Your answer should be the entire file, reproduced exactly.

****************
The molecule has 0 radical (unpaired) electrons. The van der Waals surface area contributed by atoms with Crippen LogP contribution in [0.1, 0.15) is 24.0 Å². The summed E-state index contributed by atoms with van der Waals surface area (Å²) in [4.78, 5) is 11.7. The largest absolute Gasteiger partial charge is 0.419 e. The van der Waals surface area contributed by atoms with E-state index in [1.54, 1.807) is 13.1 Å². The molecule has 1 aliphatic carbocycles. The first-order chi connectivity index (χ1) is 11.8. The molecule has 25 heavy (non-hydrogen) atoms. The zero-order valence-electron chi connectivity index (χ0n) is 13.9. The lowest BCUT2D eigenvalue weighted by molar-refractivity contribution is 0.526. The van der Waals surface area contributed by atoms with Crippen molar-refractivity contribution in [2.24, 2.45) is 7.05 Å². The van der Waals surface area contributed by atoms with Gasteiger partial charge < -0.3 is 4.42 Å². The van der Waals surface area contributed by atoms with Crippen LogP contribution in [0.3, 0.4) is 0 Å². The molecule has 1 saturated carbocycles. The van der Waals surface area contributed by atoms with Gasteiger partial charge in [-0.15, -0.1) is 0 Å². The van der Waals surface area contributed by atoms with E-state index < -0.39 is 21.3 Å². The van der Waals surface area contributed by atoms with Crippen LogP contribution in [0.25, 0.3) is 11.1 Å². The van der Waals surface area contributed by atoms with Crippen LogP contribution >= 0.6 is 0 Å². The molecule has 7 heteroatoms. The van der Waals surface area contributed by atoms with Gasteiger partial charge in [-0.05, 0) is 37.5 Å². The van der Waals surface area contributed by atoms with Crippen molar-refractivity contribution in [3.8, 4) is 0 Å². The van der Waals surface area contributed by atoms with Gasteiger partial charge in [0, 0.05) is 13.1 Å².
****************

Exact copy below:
The molecule has 0 radical (unpaired) electrons. The van der Waals surface area contributed by atoms with Crippen LogP contribution in [0.1, 0.15) is 24.0 Å². The summed E-state index contributed by atoms with van der Waals surface area (Å²) in [4.78, 5) is 11.7. The largest absolute Gasteiger partial charge is 0.419 e. The van der Waals surface area contributed by atoms with E-state index in [1.54, 1.807) is 13.1 Å². The molecule has 1 aliphatic carbocycles. The first-order chi connectivity index (χ1) is 11.8. The molecule has 25 heavy (non-hydrogen) atoms. The zero-order valence-electron chi connectivity index (χ0n) is 13.9. The lowest BCUT2D eigenvalue weighted by molar-refractivity contribution is 0.526. The van der Waals surface area contributed by atoms with Crippen molar-refractivity contribution in [2.24, 2.45) is 7.05 Å². The van der Waals surface area contributed by atoms with Gasteiger partial charge < -0.3 is 4.42 Å². The van der Waals surface area contributed by atoms with Crippen LogP contribution in [0.3, 0.4) is 0 Å². The molecule has 1 saturated carbocycles. The van der Waals surface area contributed by atoms with Gasteiger partial charge in [-0.15, -0.1) is 0 Å². The van der Waals surface area contributed by atoms with E-state index < -0.39 is 21.3 Å². The van der Waals surface area contributed by atoms with Crippen LogP contribution in [0.25, 0.3) is 11.1 Å². The van der Waals surface area contributed by atoms with Crippen LogP contribution >= 0.6 is 0 Å². The molecule has 7 heteroatoms. The van der Waals surface area contributed by atoms with Gasteiger partial charge in [-0.05, 0) is 37.5 Å². The van der Waals surface area contributed by atoms with Crippen molar-refractivity contribution in [3.8, 4) is 0 Å². The van der Waals surface area contributed by atoms with Gasteiger partial charge in [0, 0.05) is 13.1 Å².